A SERIOUS MAN (Joel and Ethan Coen, 2009)

Joel and Ethan Cohen have finally made a serious film, one not besmirched by their collaborative smirk or addicted to either violence or their love of movies instead of life. If winning Oscars for No Country for Old Men (2007) liberated them to write and direct A Serious Man, a wonderful dark comedy, then I am glad they won these prizes. Meanwhile, the brothers’ Serious screenplay has been named the year’s best by the National Society of Film Critics and the National Board of Review.
     But I protest a comment of theirs! The Coens are being disingenuous when they say that the nineteenth-century Yiddish prologue, a faux-folk tale set in Eastern Europe, is unrelated to the rest of the film. The unresolved ambiguity of the stabbed gentleman, whether he is alive or dead, an innocent human or an evil dybbuk, introduces the uncertainty that plagues physics professor Lawrence Gopnik (Michael Stuhlbarg, as marvelously anxious as Woody has ever been), whose mathematics in 1967 suburban Minneapolis—the Coen brothers’ own childhood St. Louis Park—cannot resolve the matter. (Joel and Larry’s son, Danny, had their bar mitzvahs the same year.) Poor Larry!
     The film opens by quoting Rashi (French medieval Talmudic scholar Rabbi Shlomo Yitzhaki): “Receive with simplicity everything that happens to you.” Larry’s mind, on the other hand, works overtime no matter what happens to him. I think reviewers may be missing the point by describing Larry as a Job-figure; rather, Larry sees himself as Job, believing he is constantly being tested without any nod to clarification or completion. What is Hashem doing?! Well, maybe nothing. (I learned this from the film: Hashem, which is Hebrew for the Name, references God without naming the Unnameable.) One is supposed to be “good.” But what does that mean? Am I my brother’s keeper? Well, Larry takes in his brilliant, loose-minded brother, Arthur, thus rescuing him from homelessness, and thereby suffers the disgrace of official charges against Arthur of illegal gambling and sodomy (?!)—and Arthur’s presence may even contribute to the unraveling of Larry’s marriage. Still, there may be no moral conclusion to draw from any of this. Shit happens.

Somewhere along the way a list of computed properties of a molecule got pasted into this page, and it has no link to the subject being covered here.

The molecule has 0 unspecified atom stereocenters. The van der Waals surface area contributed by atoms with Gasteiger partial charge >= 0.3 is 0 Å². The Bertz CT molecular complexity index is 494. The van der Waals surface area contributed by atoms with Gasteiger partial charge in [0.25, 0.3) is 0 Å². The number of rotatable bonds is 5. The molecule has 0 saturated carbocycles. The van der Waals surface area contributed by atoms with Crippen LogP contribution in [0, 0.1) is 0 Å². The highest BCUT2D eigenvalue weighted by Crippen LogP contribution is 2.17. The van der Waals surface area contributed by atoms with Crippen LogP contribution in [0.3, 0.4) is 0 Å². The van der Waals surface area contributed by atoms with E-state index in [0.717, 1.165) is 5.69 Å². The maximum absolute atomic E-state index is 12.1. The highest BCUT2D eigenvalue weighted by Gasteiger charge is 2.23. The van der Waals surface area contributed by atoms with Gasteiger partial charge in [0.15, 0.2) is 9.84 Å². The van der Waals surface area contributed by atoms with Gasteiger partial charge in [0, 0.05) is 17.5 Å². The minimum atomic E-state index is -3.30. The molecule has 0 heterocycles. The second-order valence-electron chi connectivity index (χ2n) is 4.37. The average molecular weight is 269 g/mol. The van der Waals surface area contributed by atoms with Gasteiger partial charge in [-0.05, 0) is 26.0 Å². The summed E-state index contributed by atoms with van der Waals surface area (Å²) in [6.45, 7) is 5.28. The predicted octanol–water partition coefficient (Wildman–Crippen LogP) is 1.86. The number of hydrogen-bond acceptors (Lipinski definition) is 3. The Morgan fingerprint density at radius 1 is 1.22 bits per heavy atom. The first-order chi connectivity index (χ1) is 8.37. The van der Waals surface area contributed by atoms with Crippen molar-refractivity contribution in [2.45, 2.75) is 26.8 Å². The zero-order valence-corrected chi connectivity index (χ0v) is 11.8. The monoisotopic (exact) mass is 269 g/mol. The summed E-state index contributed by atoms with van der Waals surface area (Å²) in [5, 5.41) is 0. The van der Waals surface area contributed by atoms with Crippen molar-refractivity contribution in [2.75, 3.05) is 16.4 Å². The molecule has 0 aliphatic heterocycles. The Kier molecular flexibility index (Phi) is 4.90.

The gathering tornado with which the film stunningly ends: cosmic judgment—or, simply, weather? We definitely feel that the Coens feel that the latter is the case. But who among us knows?
     Larry’s inability to control his rambunctious children—his daughter steals, looking forward to rhinoplasty; his son navigates Hebrew school by clandestinely listening to rock ’n’ roll—correlates to his inability to control anything else.
     Larry tries desperately hard to be “a serious man.” Too bad one has to be dead before some rabbi will declare this about someone. Larry needs to embrace the sense in which each of us isn’t one or the other, among the living or the dead, but both simultaneously. We are where we are and where we are headed.
     The cinematography by Roger Deakins is the year’s best (Independent Spirit Award, San Francisco critics).

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